- a will dealing with your personal estate including any debt owed to you by the trust;
- a memorandum of wishes; and
- enduring powers of attorney documents.
- When you establish your trust you should complete a new will to deal with:
- your personal chattels;
- the debt owed to you by your trust, if any;
- the balance of your estate (which is generally left to the trust); and
- your powers to appoint trustees and beneficiaries under the trust deed.
We also recommend that you prepare a memorandum of wishes to accompany your trust deed when you establish your trust. This memorandum should set out in detail all of your intentions for the trust and in particular cover such matters as:
- how the trustees should deal with the trust assets;
- how benefits should be made available to the beneficiaries; and
- how you would like the trust to operate after your death.
A memorandum of wishes provides useful guidance for the trustees who will operate the trust after you have died. However, such a memorandum is not binding on those trustees.
You should also consider signing enduring powers of attorney covering both your personal property and your personal care and welfare. These documents give a third person, the attorney, power to act on your behalf in relation to your property and your personal care and welfare if you are out of the country or mentally incapable. The word “property” in this context is used in a wide sense to cover all of your personal assets. It will apply to any land and buildings you own, as well as to bank accounts, vehicles and any other form of personal property.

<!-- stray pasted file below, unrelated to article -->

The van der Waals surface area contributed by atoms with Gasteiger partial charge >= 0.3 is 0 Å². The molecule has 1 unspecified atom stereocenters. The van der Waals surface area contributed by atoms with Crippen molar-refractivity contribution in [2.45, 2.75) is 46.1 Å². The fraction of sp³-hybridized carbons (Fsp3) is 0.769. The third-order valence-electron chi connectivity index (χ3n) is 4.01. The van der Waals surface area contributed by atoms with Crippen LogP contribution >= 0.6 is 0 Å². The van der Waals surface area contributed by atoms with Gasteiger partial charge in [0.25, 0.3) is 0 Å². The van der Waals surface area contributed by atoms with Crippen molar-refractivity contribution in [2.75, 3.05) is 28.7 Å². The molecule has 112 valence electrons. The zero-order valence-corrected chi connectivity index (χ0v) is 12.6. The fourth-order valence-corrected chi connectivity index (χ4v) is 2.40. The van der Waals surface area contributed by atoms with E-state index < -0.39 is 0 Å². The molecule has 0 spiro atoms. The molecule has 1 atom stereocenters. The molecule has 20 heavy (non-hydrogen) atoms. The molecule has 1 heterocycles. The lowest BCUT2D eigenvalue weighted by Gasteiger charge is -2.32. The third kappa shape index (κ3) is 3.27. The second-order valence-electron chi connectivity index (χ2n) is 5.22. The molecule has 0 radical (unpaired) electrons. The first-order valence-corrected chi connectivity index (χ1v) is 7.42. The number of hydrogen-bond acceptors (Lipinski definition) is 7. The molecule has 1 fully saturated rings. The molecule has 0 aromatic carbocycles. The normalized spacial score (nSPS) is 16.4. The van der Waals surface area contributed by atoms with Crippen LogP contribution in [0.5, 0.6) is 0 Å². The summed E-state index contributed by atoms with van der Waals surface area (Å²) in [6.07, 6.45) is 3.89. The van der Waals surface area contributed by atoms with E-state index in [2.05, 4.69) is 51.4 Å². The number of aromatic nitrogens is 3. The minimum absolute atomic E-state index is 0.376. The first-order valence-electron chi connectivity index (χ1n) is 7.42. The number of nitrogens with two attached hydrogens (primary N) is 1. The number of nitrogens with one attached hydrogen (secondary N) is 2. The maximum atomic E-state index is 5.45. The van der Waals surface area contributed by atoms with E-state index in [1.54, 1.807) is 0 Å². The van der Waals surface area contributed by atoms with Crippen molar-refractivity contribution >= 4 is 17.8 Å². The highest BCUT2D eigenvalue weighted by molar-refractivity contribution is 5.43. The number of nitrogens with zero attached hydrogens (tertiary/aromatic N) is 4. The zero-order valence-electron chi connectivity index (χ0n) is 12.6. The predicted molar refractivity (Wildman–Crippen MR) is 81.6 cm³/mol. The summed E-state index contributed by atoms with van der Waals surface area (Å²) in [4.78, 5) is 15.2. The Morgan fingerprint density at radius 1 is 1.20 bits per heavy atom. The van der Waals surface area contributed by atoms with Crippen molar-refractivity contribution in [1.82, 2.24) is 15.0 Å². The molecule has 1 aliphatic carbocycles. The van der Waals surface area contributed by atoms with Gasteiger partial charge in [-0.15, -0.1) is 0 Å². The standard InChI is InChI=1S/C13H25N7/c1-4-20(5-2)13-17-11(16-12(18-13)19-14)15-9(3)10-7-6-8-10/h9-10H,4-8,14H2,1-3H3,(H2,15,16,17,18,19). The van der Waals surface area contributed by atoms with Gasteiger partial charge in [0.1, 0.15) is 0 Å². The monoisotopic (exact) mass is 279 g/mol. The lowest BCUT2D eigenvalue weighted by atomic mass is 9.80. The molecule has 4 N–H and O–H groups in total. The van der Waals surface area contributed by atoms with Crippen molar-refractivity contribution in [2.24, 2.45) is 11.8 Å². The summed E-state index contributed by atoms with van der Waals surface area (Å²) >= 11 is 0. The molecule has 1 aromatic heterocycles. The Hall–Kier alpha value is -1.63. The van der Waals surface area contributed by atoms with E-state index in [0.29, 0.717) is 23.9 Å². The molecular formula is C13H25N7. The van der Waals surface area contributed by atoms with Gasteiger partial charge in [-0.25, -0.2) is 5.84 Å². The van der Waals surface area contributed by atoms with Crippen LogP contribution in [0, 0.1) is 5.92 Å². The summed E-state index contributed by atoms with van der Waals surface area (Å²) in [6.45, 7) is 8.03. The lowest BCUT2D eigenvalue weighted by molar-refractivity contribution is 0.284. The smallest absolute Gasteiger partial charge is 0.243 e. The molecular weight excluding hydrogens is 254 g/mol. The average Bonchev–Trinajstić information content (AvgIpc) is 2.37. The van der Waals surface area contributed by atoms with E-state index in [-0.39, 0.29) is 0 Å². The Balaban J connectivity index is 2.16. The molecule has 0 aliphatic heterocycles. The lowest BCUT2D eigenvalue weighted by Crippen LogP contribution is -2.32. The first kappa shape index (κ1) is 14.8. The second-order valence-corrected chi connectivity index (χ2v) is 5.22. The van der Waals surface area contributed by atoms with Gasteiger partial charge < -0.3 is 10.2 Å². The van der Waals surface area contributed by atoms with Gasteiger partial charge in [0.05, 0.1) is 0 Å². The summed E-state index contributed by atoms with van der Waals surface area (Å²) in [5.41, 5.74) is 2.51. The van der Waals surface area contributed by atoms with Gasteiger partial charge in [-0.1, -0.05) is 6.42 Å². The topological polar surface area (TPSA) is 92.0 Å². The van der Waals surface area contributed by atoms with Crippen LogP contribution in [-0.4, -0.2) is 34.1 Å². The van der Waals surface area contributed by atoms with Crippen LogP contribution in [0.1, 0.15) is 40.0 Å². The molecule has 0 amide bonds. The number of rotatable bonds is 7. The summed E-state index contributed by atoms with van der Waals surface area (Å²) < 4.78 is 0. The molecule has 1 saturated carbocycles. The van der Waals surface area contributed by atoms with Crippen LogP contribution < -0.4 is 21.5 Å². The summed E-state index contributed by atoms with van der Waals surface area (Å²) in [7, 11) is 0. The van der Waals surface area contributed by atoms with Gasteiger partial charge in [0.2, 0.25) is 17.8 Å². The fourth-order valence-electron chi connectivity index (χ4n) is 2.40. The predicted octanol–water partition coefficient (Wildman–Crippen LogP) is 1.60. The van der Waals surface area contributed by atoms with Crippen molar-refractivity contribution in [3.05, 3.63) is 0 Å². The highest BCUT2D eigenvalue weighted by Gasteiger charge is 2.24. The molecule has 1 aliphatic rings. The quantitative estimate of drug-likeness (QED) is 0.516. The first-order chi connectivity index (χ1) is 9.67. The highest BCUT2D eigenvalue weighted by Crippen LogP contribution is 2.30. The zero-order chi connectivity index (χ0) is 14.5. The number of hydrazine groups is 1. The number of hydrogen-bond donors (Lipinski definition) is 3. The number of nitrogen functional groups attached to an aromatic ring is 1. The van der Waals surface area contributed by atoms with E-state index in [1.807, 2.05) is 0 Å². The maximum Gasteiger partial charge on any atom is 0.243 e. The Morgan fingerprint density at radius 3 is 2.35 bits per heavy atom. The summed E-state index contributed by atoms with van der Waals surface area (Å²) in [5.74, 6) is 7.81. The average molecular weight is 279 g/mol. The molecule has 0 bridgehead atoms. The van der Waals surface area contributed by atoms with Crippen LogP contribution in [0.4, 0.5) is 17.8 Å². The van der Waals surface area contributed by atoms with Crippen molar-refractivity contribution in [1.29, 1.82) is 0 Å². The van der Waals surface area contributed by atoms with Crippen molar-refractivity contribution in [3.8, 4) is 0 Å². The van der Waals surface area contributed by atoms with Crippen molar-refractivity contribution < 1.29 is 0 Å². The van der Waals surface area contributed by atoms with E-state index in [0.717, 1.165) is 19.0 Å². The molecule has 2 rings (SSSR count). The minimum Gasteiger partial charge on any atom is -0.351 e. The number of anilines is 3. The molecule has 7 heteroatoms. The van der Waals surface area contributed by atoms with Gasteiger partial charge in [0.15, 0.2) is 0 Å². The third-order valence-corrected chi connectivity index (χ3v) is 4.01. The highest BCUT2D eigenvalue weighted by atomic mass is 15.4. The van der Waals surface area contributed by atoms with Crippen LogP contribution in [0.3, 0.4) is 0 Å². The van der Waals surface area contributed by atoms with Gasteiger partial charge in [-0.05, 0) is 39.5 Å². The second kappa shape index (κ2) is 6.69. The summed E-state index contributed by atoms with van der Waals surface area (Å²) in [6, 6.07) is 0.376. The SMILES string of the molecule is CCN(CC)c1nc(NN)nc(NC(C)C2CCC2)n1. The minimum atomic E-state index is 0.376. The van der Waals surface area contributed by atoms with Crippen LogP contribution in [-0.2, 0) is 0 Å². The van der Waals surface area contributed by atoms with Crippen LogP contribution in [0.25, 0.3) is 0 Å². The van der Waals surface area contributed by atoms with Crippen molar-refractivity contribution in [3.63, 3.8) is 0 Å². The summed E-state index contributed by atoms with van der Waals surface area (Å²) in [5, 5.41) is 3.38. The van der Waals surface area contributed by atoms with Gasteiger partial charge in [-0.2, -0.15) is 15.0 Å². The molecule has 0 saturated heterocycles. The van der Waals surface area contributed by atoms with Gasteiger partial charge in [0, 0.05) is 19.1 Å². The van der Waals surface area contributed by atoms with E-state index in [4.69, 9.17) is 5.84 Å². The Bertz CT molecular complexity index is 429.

What assets should you transfer to the new trust?
Once you have decided on the structure of the trust deed you can begin the process of transferring assets to your new trust. Although you can transfer any asset to your trust, we generally recommend only transferring assets that are likely to increase in value.
If you are considering transferring an investment asset such as a rental property to your new trust, you should obtain advice from a taxation specialist on the effects of such a transfer. For example, if you have been claiming depreciation on your rental property, you may become liable for depreciation recovered if you transfer the property to your new trust.
When you have decided which assets you want to transfer to your trust, you then need to consider whether to transfer those assets by gift or by sale.
You can give assets of any value to your trust without incurring any gift duty (as gift duty was repealed with effect from 1 October 2011). However, there are a number of issues that you need to consider. These include:
- whether you will be solvent after you make the gift;
- the wider taxation implications of making the gift;
- how much direct access you need to the asset you intend to transfer; and
- what effect the gift will have on your potential eligibility for asset-tested benefits.
Giving assets to a trust can sometimes have negative consequences. If that is the case for you, you could sell your assets to your trust rather than transferring them by gift. Any sale should take place at current market value. Transfers for less than market value could be challenged by creditors and result in the trust or sale being set aside. If the trust does not have the financial resources to purchase your assets, the sale price can be recorded as a debt that the trust owes to you. This debt will be your personal asset and will be available to your personal creditors.
Under a sale arrangement, the only assets protected by the trust are:
- the increase in value, if any, of assets sold to the trust over their original market value at the time of sale;
- the amount of any gifts made to the trust (including any partial forgiveness of the debt created by the original sale); and
- any income earned by the trust that has not been distributed to beneficiaries.
Whether you give or sell your assets to your trust you need to ensure that you do not become technically insolvent as a result of the transfer. You need to have sufficient resources, after transferring your assets, to pay all of your debts (including contingent debts like personal guarantees). Any gift which leaves you insolvent could be challenged by your personal creditors and the trust may then offer little or no protection.